Why should you lift and divide perennials plants?

Your garden can look great for the first few years after you’ve planted it.  But then certain plants can start to take over and bully the more delicate ones.  If you’re not careful you’ll be left with a few thugs and lose the variety and interest you started out with.  Alternatively, if some plants get overcrowded they will stop flowering and you’ll have a lot of foliage, but less colour.  So about three years after planting most herbaceous perennial plants (those plants without woody stems) need to be dug up (lifted) and divided (or split).  This will rejuvenate them and give you more flowers, while creating extra plants you can share with friends or move to other parts of your garden.

When should you lift and divide?

The best time to do this is when the plant is almost dormant; when it is not actively growing.  This is in the autumn or early spring.  As a general rule you should lift and divide spring flowering plants in the autumn and summer and autumn flowering plants in the spring ..

Lift in the autumn (October/November)

  • Iris
  • Epimedium
  • Bergenia
  • Early Hardy geraniums


Lift in the early spring (March)

  • Alchemilla mollis (Lady’s Mantle)
  • Summer flowering Hardy Geraniums
  • Astilbe
  • Astrantia
  • Sedum/Stonecrop
  • Rudbeckia
  • Phlox
  • Crocosmia

How to lift and divide

Overcrowded Iris clump

Overcrowded Iris clump

On the left above is an overcrowded clump of Iris in my garden.  To tackle it, I first cut back all the leaves (on the right) to show how it has a bare patch at the centre of the clump.  This is quite normal for Iris to do after a few years – but can lead to fewer flowers.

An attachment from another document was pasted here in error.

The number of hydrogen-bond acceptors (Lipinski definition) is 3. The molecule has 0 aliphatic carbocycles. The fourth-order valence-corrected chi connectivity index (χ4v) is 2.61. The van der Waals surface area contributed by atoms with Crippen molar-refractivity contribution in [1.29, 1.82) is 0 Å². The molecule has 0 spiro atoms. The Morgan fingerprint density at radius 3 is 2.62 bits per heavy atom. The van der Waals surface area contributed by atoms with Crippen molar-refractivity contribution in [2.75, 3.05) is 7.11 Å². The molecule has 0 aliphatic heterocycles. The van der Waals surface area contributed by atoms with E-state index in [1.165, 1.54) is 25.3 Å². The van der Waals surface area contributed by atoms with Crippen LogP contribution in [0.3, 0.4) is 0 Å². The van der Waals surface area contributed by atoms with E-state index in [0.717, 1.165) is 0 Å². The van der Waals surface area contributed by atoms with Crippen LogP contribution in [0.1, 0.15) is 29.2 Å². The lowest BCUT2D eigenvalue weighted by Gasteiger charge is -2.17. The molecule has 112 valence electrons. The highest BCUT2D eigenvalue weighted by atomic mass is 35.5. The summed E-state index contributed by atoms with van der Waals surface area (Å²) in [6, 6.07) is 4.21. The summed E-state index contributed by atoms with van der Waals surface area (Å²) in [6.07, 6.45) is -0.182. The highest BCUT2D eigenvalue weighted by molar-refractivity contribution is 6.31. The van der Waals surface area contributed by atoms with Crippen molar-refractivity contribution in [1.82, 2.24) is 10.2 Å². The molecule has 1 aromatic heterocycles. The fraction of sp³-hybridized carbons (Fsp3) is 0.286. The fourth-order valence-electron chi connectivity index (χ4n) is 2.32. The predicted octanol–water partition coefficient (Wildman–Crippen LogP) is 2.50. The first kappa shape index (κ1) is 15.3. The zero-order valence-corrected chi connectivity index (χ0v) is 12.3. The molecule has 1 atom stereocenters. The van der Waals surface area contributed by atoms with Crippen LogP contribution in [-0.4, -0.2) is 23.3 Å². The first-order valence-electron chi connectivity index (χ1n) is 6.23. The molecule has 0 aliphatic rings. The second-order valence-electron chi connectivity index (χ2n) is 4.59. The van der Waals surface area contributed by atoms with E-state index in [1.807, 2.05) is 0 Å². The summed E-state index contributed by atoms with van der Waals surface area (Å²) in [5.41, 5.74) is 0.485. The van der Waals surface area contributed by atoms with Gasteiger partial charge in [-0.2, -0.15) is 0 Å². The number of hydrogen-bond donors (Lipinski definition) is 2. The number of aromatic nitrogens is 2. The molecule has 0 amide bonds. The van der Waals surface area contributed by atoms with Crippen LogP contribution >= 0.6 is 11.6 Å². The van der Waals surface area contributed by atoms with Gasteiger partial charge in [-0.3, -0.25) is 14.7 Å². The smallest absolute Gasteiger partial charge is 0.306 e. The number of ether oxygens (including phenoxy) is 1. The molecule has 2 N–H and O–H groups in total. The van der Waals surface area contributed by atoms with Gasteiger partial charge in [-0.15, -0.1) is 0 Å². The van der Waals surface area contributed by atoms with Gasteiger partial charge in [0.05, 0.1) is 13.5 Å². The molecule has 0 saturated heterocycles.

Lift and Divide Iris clump

Lift and Divide Iris clump

Using a digging spade I cut around the clump to a depth of about half the spade (15cm – 20cm) and then levered it out of the hole and put it on the path to divide it.  Using the spade I split it into 5 sections – each with at least one shoot and a clump of roots – see below.

Divided Iris clump

Divided Iris clump

I then filled the hole in my border with a mix of fresh compost and top soil with some slow release fertiliser pellets and trod it down to get a good, level surface to re-plant into.

UPLOADING 1 / 1 – Filling and firming planting area.png ATTACHMENT DETAILS Filling and firming planting area

Filling and firming planting area

Once the bed was prepared I return some of the divided clumps to the bed, making sure they were spaced out.

Re-planting Iris

Re-planting Iris

The last job is usually to water in the plants – but at this time of year I knew there’d soon be some rain to do that for me!

More Gardening Tips

If you’d like more gardening tips come along to my workshops in the spring

How to Garden – Evening Class

Grow Your Own Vegetables

Or book me for some 1-2-1 Advice.